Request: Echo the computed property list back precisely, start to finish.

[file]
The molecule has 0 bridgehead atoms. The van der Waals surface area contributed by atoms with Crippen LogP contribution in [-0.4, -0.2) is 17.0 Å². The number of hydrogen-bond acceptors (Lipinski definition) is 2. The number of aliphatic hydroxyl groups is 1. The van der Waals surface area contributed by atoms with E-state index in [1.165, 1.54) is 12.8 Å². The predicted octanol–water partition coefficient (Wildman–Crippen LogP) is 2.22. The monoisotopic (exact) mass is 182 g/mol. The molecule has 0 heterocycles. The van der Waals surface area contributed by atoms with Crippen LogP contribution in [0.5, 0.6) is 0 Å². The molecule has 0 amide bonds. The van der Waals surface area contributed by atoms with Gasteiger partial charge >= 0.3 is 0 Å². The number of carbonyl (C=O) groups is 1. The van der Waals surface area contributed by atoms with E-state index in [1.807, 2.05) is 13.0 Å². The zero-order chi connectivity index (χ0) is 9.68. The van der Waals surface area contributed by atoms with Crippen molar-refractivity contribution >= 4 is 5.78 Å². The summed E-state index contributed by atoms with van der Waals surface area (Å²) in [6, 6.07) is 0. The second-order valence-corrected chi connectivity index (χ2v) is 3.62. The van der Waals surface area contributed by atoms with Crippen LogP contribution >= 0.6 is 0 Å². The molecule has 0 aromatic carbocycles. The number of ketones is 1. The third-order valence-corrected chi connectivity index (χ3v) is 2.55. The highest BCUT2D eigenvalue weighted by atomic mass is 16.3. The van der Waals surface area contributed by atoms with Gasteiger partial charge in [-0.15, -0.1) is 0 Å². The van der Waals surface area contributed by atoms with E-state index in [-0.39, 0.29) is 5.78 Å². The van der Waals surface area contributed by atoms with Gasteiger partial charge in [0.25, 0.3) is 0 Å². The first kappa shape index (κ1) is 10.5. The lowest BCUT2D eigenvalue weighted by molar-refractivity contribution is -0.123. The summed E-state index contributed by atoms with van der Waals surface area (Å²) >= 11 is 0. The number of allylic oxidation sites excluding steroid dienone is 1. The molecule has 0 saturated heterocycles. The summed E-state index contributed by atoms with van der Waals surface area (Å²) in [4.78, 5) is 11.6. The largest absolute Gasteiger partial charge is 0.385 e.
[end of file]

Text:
The molecule has 0 bridgehead atoms. The van der Waals surface area contributed by atoms with Crippen LogP contribution in [-0.4, -0.2) is 17.0 Å². The number of hydrogen-bond acceptors (Lipinski definition) is 2. The number of aliphatic hydroxyl groups is 1. The van der Waals surface area contributed by atoms with E-state index in [1.165, 1.54) is 12.8 Å². The predicted octanol–water partition coefficient (Wildman–Crippen LogP) is 2.22. The monoisotopic (exact) mass is 182 g/mol. The molecule has 0 heterocycles. The van der Waals surface area contributed by atoms with Crippen LogP contribution in [0.5, 0.6) is 0 Å². The molecule has 0 amide bonds. The van der Waals surface area contributed by atoms with Gasteiger partial charge >= 0.3 is 0 Å². The number of carbonyl (C=O) groups is 1. The van der Waals surface area contributed by atoms with E-state index in [1.807, 2.05) is 13.0 Å². The zero-order chi connectivity index (χ0) is 9.68. The van der Waals surface area contributed by atoms with Crippen molar-refractivity contribution >= 4 is 5.78 Å². The summed E-state index contributed by atoms with van der Waals surface area (Å²) in [6, 6.07) is 0. The second-order valence-corrected chi connectivity index (χ2v) is 3.62. The van der Waals surface area contributed by atoms with Crippen LogP contribution >= 0.6 is 0 Å². The molecule has 0 aromatic carbocycles. The number of ketones is 1. The third-order valence-corrected chi connectivity index (χ3v) is 2.55. The highest BCUT2D eigenvalue weighted by atomic mass is 16.3. The van der Waals surface area contributed by atoms with Gasteiger partial charge in [-0.15, -0.1) is 0 Å². The van der Waals surface area contributed by atoms with E-state index in [-0.39, 0.29) is 5.78 Å². The van der Waals surface area contributed by atoms with Gasteiger partial charge in [0.25, 0.3) is 0 Å². The first kappa shape index (κ1) is 10.5. The lowest BCUT2D eigenvalue weighted by molar-refractivity contribution is -0.123. The summed E-state index contributed by atoms with van der Waals surface area (Å²) >= 11 is 0. The number of allylic oxidation sites excluding steroid dienone is 1. The molecule has 0 saturated heterocycles. The summed E-state index contributed by atoms with van der Waals surface area (Å²) in [4.78, 5) is 11.6. The largest absolute Gasteiger partial charge is 0.385 e.